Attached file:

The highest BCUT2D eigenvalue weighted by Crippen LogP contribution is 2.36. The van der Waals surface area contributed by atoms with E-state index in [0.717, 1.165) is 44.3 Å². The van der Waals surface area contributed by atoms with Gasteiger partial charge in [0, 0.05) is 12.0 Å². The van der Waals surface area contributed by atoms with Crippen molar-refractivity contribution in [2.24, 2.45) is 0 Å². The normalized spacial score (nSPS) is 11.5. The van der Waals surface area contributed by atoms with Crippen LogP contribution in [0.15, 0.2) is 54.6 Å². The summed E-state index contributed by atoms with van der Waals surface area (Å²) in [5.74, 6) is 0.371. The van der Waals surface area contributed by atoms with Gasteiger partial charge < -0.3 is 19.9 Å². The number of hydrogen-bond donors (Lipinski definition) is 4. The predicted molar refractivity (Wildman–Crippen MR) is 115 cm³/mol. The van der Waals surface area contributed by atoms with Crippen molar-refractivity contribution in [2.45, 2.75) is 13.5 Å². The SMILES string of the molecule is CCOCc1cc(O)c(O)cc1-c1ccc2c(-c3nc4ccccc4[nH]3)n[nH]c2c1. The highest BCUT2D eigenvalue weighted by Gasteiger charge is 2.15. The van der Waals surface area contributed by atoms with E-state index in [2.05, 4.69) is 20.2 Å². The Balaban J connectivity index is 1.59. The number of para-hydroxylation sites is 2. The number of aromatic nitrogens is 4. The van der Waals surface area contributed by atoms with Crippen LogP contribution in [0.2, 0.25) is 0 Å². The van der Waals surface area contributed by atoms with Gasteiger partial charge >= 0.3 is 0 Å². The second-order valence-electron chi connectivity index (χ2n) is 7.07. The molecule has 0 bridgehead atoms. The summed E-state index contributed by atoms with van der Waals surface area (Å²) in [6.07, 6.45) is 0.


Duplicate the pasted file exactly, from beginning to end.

The highest BCUT2D eigenvalue weighted by Crippen LogP contribution is 2.36. The van der Waals surface area contributed by atoms with E-state index in [0.717, 1.165) is 44.3 Å². The van der Waals surface area contributed by atoms with Gasteiger partial charge in [0, 0.05) is 12.0 Å². The van der Waals surface area contributed by atoms with Crippen molar-refractivity contribution in [2.24, 2.45) is 0 Å². The normalized spacial score (nSPS) is 11.5. The van der Waals surface area contributed by atoms with Crippen LogP contribution in [0.15, 0.2) is 54.6 Å². The summed E-state index contributed by atoms with van der Waals surface area (Å²) in [5.74, 6) is 0.371. The van der Waals surface area contributed by atoms with Gasteiger partial charge < -0.3 is 19.9 Å². The number of hydrogen-bond donors (Lipinski definition) is 4. The predicted molar refractivity (Wildman–Crippen MR) is 115 cm³/mol. The van der Waals surface area contributed by atoms with Crippen molar-refractivity contribution in [2.45, 2.75) is 13.5 Å². The SMILES string of the molecule is CCOCc1cc(O)c(O)cc1-c1ccc2c(-c3nc4ccccc4[nH]3)n[nH]c2c1. The highest BCUT2D eigenvalue weighted by Gasteiger charge is 2.15. The van der Waals surface area contributed by atoms with E-state index in [2.05, 4.69) is 20.2 Å². The Balaban J connectivity index is 1.59. The number of para-hydroxylation sites is 2. The number of aromatic nitrogens is 4. The van der Waals surface area contributed by atoms with Crippen LogP contribution in [0.2, 0.25) is 0 Å². The van der Waals surface area contributed by atoms with Gasteiger partial charge >= 0.3 is 0 Å². The second-order valence-electron chi connectivity index (χ2n) is 7.07. The molecule has 0 bridgehead atoms. The summed E-state index contributed by atoms with van der Waals surface area (Å²) in [6.07, 6.45) is 0.